I’ve been trying to get this post started for a while now. I want to blog about Joss Whedon’s “The Avengers” because a tweet doesn’t cut it. I can tell people I thought it was amazing in <140 characters but I definitely couldn't pack what I felt into so small a space.
The trouble is what I feel is still hard to reconcile with an effects-fest superhero movie. I try and explain why “The Avengers” moved me, quite literally, to the verge of tears and I suddenly fear that maybe you didn’t see the same movie I did. Not literally, of course, but in the philosophical sense. Hopefully when I spit it out I’ll hear from one or two of you (I have names in mind) that you reacted the same way and I’ll feel less like a crazy person.
Cut for potential spoilers (though I’m not planning on any).
“The Avengers” was a movie a long time coming. I forget whether “Iron Man” or “The Incredible Hulk” technically launched first1. To me it doesn’t much matter, I didn’t watch “The Incredible Hulk”. Can you blame me? Whilst the superhero movie trend was kicking off with a vengeance in 2008 I personally hadn’t seen much that I thought was worth while.
“The Fantastic Four” films left me cold. I hated “Ghost Rider”. “Superman Returns” made me wish he’d stay away. “X-Men: The Last Stand” was a wince-fest. I, controversially I admit, didn’t like “Batman Begins”. “Elektra” was … slightly better than “Catwoman”, which is the nicest thing I can say about it. “Catwoman”, on the other hand, wasn’t. I watched “The League of Extraordinary Gentlemen” in the comfort of my own home and still got up and walked out half way through. As a “Daredevil” fan that film offended me.
Let’s face it, we can take this back further. The Tim Burton “Batman” films were like a breath of fresh air in a desert where comic book movies didn’t get made but they were ‘loosely inspired’ by the comics. Were “Darkman” movies good? Did “The Phantom” ever get a good movie? Can we honestly say there’s ever been a decent “Punisher” movie? If we’re honest, isn’t ‘superhero movie’, in the mid 00s, synonymous with ‘disappointment’?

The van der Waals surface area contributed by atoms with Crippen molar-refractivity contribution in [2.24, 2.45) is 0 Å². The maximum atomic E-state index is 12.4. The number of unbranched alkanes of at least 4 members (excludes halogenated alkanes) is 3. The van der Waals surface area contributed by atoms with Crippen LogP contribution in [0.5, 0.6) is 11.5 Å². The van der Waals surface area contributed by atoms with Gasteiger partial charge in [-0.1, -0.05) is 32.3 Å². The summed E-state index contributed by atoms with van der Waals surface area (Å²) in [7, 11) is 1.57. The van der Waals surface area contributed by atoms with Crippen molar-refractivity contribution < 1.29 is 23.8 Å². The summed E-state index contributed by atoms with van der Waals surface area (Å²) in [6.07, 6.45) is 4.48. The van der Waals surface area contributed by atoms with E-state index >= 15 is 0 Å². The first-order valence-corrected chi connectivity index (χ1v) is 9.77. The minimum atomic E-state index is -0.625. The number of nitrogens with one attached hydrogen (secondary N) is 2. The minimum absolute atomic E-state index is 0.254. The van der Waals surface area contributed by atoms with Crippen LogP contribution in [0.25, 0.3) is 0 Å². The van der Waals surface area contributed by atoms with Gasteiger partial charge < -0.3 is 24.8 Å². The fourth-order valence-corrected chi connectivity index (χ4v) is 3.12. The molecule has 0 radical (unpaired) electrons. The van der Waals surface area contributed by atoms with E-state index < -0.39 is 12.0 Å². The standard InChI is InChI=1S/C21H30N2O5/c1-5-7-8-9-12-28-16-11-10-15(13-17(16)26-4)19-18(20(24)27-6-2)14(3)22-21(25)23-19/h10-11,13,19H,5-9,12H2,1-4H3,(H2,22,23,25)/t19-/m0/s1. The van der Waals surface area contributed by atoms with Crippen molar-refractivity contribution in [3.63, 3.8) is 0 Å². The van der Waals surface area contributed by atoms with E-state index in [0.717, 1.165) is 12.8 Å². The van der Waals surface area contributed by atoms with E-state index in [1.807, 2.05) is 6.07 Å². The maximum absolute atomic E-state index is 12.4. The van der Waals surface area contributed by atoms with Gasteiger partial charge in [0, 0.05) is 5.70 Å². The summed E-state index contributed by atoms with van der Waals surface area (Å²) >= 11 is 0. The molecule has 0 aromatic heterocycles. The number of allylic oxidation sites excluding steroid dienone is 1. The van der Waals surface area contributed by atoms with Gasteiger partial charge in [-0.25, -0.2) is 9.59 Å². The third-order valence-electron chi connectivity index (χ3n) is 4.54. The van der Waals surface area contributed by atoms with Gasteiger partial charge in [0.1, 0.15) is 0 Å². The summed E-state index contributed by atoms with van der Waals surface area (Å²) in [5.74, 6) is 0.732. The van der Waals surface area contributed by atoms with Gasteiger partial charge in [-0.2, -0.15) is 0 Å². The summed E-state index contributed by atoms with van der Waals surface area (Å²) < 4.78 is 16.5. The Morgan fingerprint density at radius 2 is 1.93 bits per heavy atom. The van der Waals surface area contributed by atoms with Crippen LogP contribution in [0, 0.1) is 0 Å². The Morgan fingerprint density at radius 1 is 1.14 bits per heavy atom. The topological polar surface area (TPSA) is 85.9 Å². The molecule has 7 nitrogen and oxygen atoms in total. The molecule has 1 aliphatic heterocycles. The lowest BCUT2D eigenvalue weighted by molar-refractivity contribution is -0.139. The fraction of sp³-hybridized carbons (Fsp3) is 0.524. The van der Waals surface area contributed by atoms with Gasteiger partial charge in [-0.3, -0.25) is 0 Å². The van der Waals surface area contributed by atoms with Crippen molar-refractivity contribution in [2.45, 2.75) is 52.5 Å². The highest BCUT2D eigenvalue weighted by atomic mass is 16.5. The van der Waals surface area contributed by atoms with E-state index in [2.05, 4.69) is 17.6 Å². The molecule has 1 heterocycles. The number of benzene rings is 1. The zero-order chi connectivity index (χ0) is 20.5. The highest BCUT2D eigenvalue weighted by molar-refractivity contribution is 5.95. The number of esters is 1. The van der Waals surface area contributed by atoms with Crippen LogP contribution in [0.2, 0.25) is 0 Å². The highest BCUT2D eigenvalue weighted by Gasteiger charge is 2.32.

There were exceptions, I’ll admit. “Spider-man” stood out. The first “X-Men” was ingenious. I’m struggling to think of more, though.
Then “Iron Man” happened. Then Robert Downey Jr hit us in the face with an ice cold glass of AC/DC, strapped on a robot suit and kicked ass. More than one of my friends who’d never really read comic books walked out of that cinema, into a friend’s comic book store and picked up Extremis, starting a new obsession. The casting of an effortlessly charismatic, alcoholic genius is tricky but in casting an effortlessly charismatic, alcoholic they scored. It was a risky business too. Let’s not forget Iron Man reignited RDJ’s career.
Iron Man was made with no expense spared. This was not a movie that looked cheap. It did not look rushed. This was a slick, high budget movie. What’s more impressive, though, was that it was character driven. So often comic book movies are origin story followed by bash the bad guy with perhaps a sledge-hammer subtle personal tragedy for motivation along the way. Iron Man was a character piece. This was actual film-making, not just blockbuster manufacturing.
Of course, the exclamation point was this:
And that, as they say, was that. Iron Man was no longer just a new, more faithful and dedicated take on the superhero movie. It was the first in a series. Marvel had planted their flag. An Avengers movie was coming. A, legitimate, cross-franchise superhero teamup movie.
It continued. As I said, I didn’t see Hulk so I’ll skip writing about it. Thor, though, well… Thor’s my guy.